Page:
GMAT scores are usually between 200 to 800. When you first start to practice GMAT, your scores may be low. Do not be discouraged. Practice tests have both easy and difficult questions. GMAT scores are not a simple addition of what you got right. Instead, it is based on the number of questions you answered correctly but also the level of difficulty of the questions, along with certain other criteria that GMAT uses. By practicing both easy and tough GMAT questions, you will be better prepared for the test. GMAT prep takes time and effort, but is well worth it.

Students often pay a lot of money to prepare for GMAT tests. While a tutor or a coach may help you address your weak areas, the proven approach to doing well on the GMAT is to practice GMAT! Practice GMAT over and over again! The more you practice GMAT, the better prepared you will be! go to Practice Gmat for more information

Admission to Biomedical engineering in the US


Biomedical engineering is a rapidly growing field in the US and international students are interested in this program. It is an interdisciplinary field that overlaps engineering and medicine.  It includes theory in traditional engineering along with topics in biology including instrumentation, biosensors, biomaterials, biomechanics, and biomedical imaging. This is a tough program and getting admission requires a decent GRE score, a good GPA, and a good TOEFL or IELTS score. Most universities that offer this program require the GRE.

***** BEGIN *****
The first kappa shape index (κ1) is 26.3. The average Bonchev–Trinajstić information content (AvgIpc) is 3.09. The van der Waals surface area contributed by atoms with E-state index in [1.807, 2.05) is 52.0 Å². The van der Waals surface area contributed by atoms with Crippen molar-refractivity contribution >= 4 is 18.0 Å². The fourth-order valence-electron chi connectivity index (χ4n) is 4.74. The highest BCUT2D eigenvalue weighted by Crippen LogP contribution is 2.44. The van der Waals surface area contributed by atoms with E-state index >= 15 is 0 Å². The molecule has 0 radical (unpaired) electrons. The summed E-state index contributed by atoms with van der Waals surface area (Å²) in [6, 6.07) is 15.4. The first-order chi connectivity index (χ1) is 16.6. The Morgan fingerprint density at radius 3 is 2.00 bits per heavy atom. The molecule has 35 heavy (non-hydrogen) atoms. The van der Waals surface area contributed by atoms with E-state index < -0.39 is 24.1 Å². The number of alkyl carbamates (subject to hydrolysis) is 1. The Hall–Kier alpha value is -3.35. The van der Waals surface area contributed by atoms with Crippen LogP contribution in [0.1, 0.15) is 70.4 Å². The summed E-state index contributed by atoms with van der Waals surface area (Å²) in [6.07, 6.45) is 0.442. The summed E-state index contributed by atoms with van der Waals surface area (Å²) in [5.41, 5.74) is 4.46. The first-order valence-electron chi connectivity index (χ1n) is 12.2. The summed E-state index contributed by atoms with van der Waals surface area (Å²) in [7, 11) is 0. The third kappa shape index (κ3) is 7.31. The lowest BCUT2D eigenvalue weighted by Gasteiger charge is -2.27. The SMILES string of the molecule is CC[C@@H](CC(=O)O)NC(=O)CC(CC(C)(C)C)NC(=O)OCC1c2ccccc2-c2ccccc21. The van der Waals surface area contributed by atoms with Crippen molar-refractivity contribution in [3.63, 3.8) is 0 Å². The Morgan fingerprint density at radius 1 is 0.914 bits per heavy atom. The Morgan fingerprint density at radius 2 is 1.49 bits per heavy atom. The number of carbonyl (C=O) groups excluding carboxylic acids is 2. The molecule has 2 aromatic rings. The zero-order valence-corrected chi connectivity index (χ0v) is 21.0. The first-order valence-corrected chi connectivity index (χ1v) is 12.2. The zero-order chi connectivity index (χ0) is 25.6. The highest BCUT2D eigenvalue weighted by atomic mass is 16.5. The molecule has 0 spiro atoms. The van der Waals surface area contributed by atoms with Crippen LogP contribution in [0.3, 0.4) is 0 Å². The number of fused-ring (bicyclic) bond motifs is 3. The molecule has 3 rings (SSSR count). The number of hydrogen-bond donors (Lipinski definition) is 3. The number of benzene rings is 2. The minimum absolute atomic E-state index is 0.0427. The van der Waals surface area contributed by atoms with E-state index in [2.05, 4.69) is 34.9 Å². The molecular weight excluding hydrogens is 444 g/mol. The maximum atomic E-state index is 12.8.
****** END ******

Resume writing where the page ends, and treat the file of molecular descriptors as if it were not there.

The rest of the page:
While different universities have different criteria, most good universities will require calculus including differential equations, physics, circuits, a computer programming course (C++) and biology, chemistry,  and organic chemistry. Here is another good article about Biomedical Engineering Schools

“College” is not bad


So many international students assume that if it is a "college" it cannot be as good as a university. Wrong. Look for colleges like Harvey Mudd that focus on global experiences. Your employers will love you!
Harvey Mudd College: Global Clinic Program